[INDOLOGY] Book Announcement- Devotional Sovereignty: Kingship & Religion in India

Simmons, Caleb - (calebsimmons) calebsimmons at email.arizona.edu
Wed Feb 5 18:05:29 UTC 2020

Dear Indology List,

I would like to announce the recent publication of my book Devotional Sovereignty: Kingship and Religion in India<https://global.oup.com/academic/product/devotional-sovereignty-9780190088897?cc=us&lang=en&#> (OUP 2020), which is part of the American Academy of Religion (AAR) “Religion, Culture, and History” Book Series<https://www.aarweb.org/node/235>" edited by Robert A. Yelle.

The book is available from Oxford University Press<https://global.oup.com/academic/product/devotional-sovereignty-9780190088897?cc=us&lang=en&#>, as well as Amazon.com<https://www.amazon.com/Devotional-Sovereignty-Kingship-Religion-Culture/dp/0190088893> and other book sellers.

Thank you to everyone on the list who helped along the way.

Book Description from OUP’s Website:
Devotional Sovereignty: Kingship and Religion in India investigates the shifting conceptualization of sovereignty in the South Indian kingdom of Mysore during the reigns of Tipu Sultan (r. 1782-1799) and Krishnaraja Wodeyar III (r. 1799-1868). Tipu Sultan was a Muslim king famous for resisting British dominance until his death; Krishnaraja III was a Hindu king who succumbed to British political and administrative control. Despite their differences, the courts of both kings dealt with the changing political landscape by turning to the religious and mythical past to construct a royal identity for their kings. Caleb Simmons explores the ways in which these two kings and their courts modified and adapted pre-modern Indian notions of sovereignty and kingship in reaction to British intervention.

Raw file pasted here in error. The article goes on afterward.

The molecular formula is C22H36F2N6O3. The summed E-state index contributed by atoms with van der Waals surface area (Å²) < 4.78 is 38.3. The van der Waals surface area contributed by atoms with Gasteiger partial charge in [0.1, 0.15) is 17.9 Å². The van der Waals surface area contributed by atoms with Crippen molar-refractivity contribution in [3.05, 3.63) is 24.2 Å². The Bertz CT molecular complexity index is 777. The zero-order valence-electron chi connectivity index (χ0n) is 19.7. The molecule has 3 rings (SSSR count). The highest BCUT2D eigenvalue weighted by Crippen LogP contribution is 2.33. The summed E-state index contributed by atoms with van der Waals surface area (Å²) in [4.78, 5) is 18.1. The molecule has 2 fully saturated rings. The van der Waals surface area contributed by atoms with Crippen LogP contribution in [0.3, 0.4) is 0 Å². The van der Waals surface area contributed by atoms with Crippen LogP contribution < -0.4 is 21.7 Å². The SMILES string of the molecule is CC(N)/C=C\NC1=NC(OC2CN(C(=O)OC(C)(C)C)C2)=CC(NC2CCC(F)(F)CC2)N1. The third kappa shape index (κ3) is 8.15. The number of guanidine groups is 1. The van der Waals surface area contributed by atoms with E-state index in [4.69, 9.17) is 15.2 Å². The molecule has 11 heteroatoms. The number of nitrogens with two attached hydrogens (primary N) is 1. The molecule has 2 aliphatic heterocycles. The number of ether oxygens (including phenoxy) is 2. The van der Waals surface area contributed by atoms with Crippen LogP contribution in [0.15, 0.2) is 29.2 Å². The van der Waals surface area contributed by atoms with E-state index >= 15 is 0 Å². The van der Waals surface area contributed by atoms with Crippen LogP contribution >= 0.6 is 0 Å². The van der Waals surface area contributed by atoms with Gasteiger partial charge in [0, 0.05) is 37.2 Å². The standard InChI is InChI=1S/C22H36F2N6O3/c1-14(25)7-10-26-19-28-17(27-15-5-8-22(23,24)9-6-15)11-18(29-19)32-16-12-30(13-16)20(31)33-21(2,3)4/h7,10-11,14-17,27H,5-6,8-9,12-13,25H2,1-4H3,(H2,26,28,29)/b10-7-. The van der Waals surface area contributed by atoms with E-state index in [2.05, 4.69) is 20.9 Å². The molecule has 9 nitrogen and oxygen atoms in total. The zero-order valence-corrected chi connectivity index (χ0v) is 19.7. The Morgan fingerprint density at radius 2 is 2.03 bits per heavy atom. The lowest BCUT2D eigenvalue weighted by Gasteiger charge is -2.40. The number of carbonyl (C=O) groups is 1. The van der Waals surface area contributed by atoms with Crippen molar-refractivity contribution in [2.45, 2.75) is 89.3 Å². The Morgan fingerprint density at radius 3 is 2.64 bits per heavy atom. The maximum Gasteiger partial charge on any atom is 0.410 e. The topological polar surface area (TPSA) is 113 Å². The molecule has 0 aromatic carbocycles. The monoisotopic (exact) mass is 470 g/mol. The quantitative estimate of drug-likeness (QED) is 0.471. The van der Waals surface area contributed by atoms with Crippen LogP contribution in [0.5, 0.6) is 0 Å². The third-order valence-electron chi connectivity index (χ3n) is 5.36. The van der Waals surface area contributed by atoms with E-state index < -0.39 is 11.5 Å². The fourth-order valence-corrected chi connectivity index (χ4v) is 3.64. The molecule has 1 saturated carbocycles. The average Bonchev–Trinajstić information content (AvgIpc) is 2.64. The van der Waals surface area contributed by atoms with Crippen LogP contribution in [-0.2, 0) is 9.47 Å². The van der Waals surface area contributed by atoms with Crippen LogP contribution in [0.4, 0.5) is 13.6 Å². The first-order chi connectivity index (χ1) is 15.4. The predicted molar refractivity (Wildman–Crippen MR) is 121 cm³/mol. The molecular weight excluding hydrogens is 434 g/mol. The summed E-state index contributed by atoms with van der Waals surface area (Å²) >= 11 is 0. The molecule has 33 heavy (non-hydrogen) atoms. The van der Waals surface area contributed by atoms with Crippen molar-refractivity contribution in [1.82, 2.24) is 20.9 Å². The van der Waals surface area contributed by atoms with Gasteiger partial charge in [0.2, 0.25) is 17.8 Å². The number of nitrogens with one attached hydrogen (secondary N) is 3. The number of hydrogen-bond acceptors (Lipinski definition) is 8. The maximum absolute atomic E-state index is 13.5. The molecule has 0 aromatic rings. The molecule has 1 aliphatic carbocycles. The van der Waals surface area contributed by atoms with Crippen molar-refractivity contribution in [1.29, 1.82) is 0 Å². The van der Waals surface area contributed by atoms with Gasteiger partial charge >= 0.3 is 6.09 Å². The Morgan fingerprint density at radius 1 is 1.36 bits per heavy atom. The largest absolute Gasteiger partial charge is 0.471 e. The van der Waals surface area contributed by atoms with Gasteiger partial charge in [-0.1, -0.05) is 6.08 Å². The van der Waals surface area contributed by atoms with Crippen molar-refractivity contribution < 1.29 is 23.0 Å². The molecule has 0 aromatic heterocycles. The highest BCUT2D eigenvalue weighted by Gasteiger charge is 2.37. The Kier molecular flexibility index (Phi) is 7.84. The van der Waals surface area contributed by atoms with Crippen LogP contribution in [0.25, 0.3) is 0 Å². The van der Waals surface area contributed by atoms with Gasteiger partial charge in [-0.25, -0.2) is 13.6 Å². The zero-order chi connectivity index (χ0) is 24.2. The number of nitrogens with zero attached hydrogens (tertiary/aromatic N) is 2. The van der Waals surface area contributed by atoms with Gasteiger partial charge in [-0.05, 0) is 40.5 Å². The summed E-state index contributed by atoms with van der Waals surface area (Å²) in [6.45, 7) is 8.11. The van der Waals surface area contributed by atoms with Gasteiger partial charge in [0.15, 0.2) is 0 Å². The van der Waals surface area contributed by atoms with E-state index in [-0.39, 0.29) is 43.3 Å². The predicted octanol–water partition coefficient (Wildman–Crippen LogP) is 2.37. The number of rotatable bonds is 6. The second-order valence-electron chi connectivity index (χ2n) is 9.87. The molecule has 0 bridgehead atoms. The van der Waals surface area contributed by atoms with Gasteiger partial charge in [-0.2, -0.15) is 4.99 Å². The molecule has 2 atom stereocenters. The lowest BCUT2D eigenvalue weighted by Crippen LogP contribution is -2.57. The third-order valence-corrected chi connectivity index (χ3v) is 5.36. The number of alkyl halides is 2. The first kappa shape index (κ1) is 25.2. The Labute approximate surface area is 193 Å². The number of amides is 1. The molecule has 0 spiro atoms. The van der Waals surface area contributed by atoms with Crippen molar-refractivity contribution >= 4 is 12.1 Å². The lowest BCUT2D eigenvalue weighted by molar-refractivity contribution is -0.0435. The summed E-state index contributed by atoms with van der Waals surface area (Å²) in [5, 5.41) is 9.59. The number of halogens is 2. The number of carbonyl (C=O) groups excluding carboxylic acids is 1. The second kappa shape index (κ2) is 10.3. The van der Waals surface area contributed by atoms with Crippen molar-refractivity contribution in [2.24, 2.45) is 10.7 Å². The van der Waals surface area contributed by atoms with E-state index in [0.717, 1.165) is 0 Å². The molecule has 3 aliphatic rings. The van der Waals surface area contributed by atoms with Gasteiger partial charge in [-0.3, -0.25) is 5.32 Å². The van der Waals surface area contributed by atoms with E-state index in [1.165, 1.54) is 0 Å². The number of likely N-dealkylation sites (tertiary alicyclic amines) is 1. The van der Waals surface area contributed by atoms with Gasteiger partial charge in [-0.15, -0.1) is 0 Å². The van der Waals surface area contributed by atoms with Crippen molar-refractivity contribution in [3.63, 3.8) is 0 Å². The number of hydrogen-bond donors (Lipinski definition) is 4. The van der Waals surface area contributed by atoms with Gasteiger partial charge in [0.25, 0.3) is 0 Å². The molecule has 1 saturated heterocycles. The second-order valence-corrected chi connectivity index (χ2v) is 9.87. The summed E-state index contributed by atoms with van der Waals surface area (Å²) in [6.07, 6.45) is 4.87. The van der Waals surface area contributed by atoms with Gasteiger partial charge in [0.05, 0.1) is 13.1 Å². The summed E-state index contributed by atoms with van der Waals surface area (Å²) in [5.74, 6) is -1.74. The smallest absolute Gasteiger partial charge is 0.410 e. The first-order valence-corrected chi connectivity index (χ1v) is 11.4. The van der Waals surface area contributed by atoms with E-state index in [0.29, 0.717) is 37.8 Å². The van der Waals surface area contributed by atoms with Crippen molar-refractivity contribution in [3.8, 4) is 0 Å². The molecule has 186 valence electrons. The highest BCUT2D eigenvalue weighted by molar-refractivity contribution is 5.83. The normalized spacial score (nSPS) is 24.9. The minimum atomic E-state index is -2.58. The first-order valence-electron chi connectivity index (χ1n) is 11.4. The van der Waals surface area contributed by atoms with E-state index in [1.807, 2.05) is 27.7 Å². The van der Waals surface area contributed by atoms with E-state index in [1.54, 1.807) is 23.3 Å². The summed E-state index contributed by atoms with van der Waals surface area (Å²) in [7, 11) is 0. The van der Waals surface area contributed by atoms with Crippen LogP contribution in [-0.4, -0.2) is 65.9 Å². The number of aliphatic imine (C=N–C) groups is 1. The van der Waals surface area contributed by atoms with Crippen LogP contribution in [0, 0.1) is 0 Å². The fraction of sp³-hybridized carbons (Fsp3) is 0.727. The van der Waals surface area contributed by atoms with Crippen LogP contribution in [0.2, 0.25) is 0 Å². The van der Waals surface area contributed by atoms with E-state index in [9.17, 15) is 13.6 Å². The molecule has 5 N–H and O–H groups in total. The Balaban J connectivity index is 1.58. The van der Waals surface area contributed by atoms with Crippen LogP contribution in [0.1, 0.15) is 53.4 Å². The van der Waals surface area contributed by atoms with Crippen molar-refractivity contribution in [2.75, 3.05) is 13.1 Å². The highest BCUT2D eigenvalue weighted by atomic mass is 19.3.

The religious past provided an idiom through which the Mysore courts could articulate their rulers' claims to kingship in the region, attributing their rule to divine election and employing religious vocabulary in a variety of courtly genres and media. Through critical inquiry into the transitional early colonial period, this study sheds new light on pre-modern and modern India, with implications for our understanding of contemporary politics. It offers a revisionist history of the accepted narrative in which Tipu Sultan is viewed as a radical Muslim reformer and Krishnaraja III as a powerless British puppet. Simmons paints a picture of both rulers in which they work within and from the same understanding of kingship, utilizing devotion to Hindu gods, goddesses, and gurus to perform the duties of the king.



Caleb Simmons, Ph.D.
Assistant Professor of Religious Studies
University of Arizona

PO Box 210105
Tucson, AZ 85721-0105

Author of Devotional Sovereignty: Kingship and Religion in India<https://global.oup.com/academic/product/devotional-sovereignty-9780190088897?prevSortField=9&sortField=8&start=0&resultsPerPage=20&q=aar&prevNumResPerPage=20&lang=en&cc=us> (Oxford University Press 2020)

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